Advanced evaporation economics

Lower capital cost is only the start of Acqua International's cost effectiveness: greatly reduced energy use is the evaporator's true virtue.

Michael Everton, principal, Acqua America LLC, Tampa, FL
Pre-treatment of by-products and waste streams prior to sale or disposal is becoming standard operating procedure in many segments of food and beverage manufacture, none more so than dairy. However, the cost of concentrating dairy by-products for use as livestock feed can easily exceed its economic value, and that's left many plant operators searching for more efficient technologies. Yet, a New Mexico fluid milk processor may have found one-and it arrived in the 47th state by way of Australia.

The head of Select Milk’s evaporator is 20 ft. above floor level, about half the height that would be required for a conventional evaporator. Permeate arrives under pressure in the 12-in. duct on the right.
The Victoria, Australia-based Acqua International Group's origins are in applying separation technology on offshore oil rigs to recover trace amounts of crude oil from water being discharged back into the sea. Acqua's co-founder and inventor Neville Clarke's signal creation is a twin-entry, matched helical head that improves hydrocyclone efficiency. The head generates a spiraling flow pattern with the in-stream and minimizes pressure drops, contributing to efficiencies in both energy consumption and space utilization. Since incorporating in 2001 as Acqua International Group, Clarke and his colleague, Michael Everton, have adapted the system for several applications in a variety of industries, including a cyclonic falling-film evaporator for dairies. Its first installation came on-line last year to concentrate lactate permeate at Select Milk Producers' plant in Dexter, NM. The project also led to the creation of Acqua Dairy, a joint venture between the two firms to market separation technology in North America.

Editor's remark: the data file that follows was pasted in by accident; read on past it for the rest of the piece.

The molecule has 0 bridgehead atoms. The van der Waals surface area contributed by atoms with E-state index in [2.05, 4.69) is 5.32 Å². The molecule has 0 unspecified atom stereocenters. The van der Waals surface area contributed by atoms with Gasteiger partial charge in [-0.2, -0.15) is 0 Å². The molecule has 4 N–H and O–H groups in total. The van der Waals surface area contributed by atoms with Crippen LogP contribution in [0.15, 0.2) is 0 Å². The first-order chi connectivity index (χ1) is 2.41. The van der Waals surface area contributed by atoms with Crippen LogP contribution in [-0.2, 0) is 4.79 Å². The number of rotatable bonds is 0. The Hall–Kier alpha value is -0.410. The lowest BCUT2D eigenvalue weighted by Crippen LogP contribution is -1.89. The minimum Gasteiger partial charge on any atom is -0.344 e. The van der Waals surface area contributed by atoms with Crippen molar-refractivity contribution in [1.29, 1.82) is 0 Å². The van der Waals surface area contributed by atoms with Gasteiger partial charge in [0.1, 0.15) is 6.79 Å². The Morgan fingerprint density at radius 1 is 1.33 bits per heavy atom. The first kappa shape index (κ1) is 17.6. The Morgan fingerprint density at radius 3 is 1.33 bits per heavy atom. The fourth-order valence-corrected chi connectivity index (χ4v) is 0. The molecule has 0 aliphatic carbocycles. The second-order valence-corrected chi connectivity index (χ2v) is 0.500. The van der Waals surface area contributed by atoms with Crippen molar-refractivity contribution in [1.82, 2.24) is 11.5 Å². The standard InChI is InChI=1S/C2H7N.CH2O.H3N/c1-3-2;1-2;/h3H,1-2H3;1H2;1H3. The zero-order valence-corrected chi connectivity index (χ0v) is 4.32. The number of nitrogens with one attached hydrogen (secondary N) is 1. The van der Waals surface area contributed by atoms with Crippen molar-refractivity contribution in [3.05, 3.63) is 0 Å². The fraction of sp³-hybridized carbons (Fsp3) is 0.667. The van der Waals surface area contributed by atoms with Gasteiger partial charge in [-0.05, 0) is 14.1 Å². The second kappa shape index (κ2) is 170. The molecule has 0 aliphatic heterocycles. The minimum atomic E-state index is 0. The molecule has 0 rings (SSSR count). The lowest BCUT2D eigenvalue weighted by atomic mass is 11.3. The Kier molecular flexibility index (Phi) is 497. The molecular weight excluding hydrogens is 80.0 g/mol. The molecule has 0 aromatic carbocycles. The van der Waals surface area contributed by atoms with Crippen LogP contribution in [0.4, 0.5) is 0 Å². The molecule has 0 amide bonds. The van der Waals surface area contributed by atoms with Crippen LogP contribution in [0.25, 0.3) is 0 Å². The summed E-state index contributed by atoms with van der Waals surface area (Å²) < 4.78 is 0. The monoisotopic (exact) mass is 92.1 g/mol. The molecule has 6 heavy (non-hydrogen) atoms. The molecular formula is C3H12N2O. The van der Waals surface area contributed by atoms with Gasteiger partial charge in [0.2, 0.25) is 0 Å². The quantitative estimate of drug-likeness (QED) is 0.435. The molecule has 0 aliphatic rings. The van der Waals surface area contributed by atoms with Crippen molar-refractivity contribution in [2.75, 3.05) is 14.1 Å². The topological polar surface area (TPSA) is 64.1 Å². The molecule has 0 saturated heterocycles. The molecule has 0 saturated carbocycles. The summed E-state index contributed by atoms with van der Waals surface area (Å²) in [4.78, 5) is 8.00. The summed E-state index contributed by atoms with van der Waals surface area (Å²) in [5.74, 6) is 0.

Food Engineering recently visited the New Mexico facility with Everton, a mechanical engineer with a degree from Monash University in Melbourne, Australia, who worked for Conoco Oil before helping form Acqua. Everton oversaw deployment of the Acqua separator technology at Shell oil sites worldwide and spent a total of four months in New Mexico transferring the technology to the US food and beverage industry.

FE: What advantages does the cyclonic evaporator offer, compared to other falling-film evaporators?

Everton: The most obvious is size: the calandria is approximately half the height of a conventional unit. Besides reducing fabrication costs, a smaller size means a smaller footprint and lower capital costs in the plant. Energy efficiency is another advantage. The heads create a swirling motion, like water going down a drain, with very even distribution. Typically, energy costs can make evaporators very uneconomical to operate. But the helical heads on each of the tubes inside the calandria greatly increase the heat transfer coefficient, while the swirling effect created in the fluid stream reduces burn-on and allows longer production runs between cleaning cycles.

FE: How does the evaporator at Select Milk work?

Everton: Lactate permeate enters a balance tank at 36

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